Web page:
To get even sharpness across the frame at this resolution level you need some special glass (ie. tilt/shift lenses would be a good candidate since they have a larger image circle) or just shoot a larger format in the first place, so lenses don't need to resolve so much in the corners. Of course, you might not care about this, depending on standards and the subject matter. But certainly if you make large landscape prints (measured in feet or meters) this is a consideration.

    A second consideration is noise and dynamic range. Canon appears to have done well at least in the high ISO noise department. But all other things equal, more densely packed photosites translate to less dynamic range. If you print small enough, the paper resolution and the eye will limit the detail you can see. In this case, unless there was too much sharpening used to make the print, you can gain some of that dynamic range lost in making the photosite density so high. So not much of a problem here. But the quality of the electronics on the chip might not be as good if the photosite density is high, which may still allow the smaller pixel count to result in better dynamic range.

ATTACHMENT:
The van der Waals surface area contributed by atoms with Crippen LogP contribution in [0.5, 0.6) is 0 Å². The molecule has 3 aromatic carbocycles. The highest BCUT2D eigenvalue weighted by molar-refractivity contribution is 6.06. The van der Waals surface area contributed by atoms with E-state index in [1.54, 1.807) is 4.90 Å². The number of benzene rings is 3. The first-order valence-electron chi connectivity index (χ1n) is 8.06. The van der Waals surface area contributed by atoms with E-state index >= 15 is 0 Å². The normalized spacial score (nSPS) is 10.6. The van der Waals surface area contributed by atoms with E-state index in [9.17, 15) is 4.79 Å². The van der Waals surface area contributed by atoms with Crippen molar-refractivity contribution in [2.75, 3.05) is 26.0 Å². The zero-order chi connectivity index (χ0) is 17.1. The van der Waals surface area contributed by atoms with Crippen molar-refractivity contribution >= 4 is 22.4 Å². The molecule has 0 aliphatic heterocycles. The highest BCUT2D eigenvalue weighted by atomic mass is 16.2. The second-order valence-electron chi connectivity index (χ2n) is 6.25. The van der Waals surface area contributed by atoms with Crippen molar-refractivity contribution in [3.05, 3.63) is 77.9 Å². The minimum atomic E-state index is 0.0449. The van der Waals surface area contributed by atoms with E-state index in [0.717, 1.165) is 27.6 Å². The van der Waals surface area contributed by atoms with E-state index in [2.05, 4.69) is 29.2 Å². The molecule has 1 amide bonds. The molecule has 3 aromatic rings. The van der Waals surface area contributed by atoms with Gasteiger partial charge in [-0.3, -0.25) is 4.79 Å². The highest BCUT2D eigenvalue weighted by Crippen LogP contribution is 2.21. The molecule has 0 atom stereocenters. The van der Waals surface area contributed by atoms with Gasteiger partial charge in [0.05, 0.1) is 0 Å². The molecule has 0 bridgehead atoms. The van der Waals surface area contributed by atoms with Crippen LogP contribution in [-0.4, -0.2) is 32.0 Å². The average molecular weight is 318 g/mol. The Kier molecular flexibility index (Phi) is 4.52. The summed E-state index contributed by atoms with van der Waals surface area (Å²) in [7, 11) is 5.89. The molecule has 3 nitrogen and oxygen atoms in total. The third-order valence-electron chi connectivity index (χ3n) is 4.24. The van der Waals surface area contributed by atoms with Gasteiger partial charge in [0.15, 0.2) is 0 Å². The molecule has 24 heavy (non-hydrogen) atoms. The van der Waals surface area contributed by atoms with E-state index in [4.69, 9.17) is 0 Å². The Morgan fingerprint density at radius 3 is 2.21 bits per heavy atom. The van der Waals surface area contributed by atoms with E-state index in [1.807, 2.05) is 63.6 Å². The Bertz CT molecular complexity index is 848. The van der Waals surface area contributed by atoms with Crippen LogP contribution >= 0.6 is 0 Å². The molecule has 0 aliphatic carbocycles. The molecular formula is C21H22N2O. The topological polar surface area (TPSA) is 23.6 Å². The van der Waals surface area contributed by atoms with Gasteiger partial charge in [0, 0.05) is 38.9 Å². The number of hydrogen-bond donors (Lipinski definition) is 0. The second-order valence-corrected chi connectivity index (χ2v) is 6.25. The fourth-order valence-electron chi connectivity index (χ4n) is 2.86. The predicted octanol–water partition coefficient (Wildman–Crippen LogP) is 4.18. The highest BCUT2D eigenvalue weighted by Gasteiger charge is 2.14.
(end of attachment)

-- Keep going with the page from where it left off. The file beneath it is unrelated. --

In any case, let's just make photographs.
  37. Ilkka, could you help us find the Canon "landscape sample image" you mention?
    If the DP review skyscraper is img_0635.jpg, I see what you mean about corners.
    Looks like something the G9 point-and-shoot would produce.
    And yikes, that is the 50/1.4 prime! The sky is also amazingly purple.
  38. "It's sad that so many people can't fathom that others have higher goals and deeper vision..."

    Just out of interest, how many megapixels do you need to have high goals and deep vision?

  39. The point is to have more pixels and thereby higher resolution for large / hi res prints. But it's sure not aimed at me, I've gone from 2 10meg cameras (R1 and E410) and have regressed to a 5 meg Oly E1 and 7.5meg Panasonic L1..while my "highest" res camera is a Ricoh GRD with 8megs. I'm most interested in 9X16 or 8X10 prints with the occasional 13X19" than mural size work.